Iran appeared increasingly interested in joining the Shanghai Cooperation Organization (SCO) and form a powerful axis with its twin pillars, China and Russia, as a counterweight to a US power "unchained". The SCO was initially set up as an open and nonaligned organization and it was not initially targeted at a third party. Chinese Assistant Foreign Minister Li Hui said that the Shanghai Cooperation Organization (SCO) will not take in new members before its six members make serious studies. The organization is still very young and the six SCO members need to have further discussions before deciding whether or not to accept new members, Li said 01 June 2004.
Mongolia's demand to participate in the organization as an 'observer' was approved at the June 2004 summit. Guidelines on the status of observer nations were approved and it was decided to award Mongolia this new status.
On 17 June 2004, the Shanghai Cooperation Organization held its annual Summit in Tashkent, Uzbekistan. Attending this conference was Chinese President Hu Jintao, Russian President Vladimir Putin, Kyrgyzstan President Askar Akayev, Tajikistan President Emomali Rakhmonov, Kazakhstan President Nursultan Nazarbayev and Uzbekistan President Islam Karimov. Much of the pre-summit media attention included what Russian President Putin and Chinese President Hu hoped would facilitate the development of economic relations between the SCO countries. This appeared to have been successful. At the conclusion of the summit, the leaders signed a document titled the Tashkent Declaration. The declaration summarized the outcome of the SCO's work since it was set up, evaluated the activities of the organization's agencies and set new goals. They also signed agreements on cooperation in fighting drug trafficking and on the protection of secret information in the framework of the SCO anti-terrorist agency, whose headquarters were opened in Tashkent.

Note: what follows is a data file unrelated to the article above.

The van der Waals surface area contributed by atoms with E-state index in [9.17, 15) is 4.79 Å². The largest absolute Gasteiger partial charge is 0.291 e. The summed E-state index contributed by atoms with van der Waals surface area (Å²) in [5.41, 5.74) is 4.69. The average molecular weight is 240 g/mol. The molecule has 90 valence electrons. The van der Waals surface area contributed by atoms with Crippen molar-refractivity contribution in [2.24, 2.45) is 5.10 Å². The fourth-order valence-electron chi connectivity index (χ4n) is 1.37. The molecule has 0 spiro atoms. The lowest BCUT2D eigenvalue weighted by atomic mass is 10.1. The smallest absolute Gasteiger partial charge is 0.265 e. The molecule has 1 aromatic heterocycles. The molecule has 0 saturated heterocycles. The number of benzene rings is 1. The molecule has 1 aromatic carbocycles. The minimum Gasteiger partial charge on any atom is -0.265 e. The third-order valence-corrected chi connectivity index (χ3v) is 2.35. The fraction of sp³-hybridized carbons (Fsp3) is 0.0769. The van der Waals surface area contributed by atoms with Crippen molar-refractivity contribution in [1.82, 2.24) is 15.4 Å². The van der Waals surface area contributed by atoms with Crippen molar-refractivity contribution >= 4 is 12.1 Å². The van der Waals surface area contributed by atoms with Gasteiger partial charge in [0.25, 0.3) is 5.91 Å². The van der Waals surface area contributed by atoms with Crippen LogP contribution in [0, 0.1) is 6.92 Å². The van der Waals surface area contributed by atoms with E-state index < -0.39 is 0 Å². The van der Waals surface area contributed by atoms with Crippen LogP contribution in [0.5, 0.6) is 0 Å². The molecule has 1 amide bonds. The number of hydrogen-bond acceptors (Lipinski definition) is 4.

Several meetings were conducted on the sidelines of the Summit. Chinese President Hu Jintao met with Afghanistan Transitional President Hamid Karzai, who was a guest of Uzbek President Islam Karimov, and they discussed Afghanistan's attempts to locate and bring to justice the terrorists who attacked Chinese workers there. In other meetings, Kyrgyz President Askar Akayev handed over to Hu Jintao a written document to confirm Kyrgyzstan's stance to recognize China' s full market economy status. Hu said the move by Kyrgyzstan will "greatly push forward China-Kyrgyzstan bilateral trade and economic cooperation." Hu made a four-point proposal in meeting with Tajik President Emomali Rakhmonov on strengthening cooperation. Hu said the two sides should support each other on major issues, enhance law-enforcement cooperation to fight against terrorism, separatism and extremism, as well improve economic relations and cultural exchanges. Rakhmonov said he agreed with Hu's proposals. Kazakh President Nursultan Nazarbayev visited China last month and the two sides signed a number of agreements to cement cooperation primarily in oil and natural gas as well as in other areas. Russia and Uzbekistan signed a strategic-partnership treaty, with Russian President Vladimir Putin and Uzbek President Islam Karimov hailing it as a new stage in long-term relations.
India, Iran, and Pakistan gained observer status in the organization at a July 2005 SCO summit in Kazakhstan.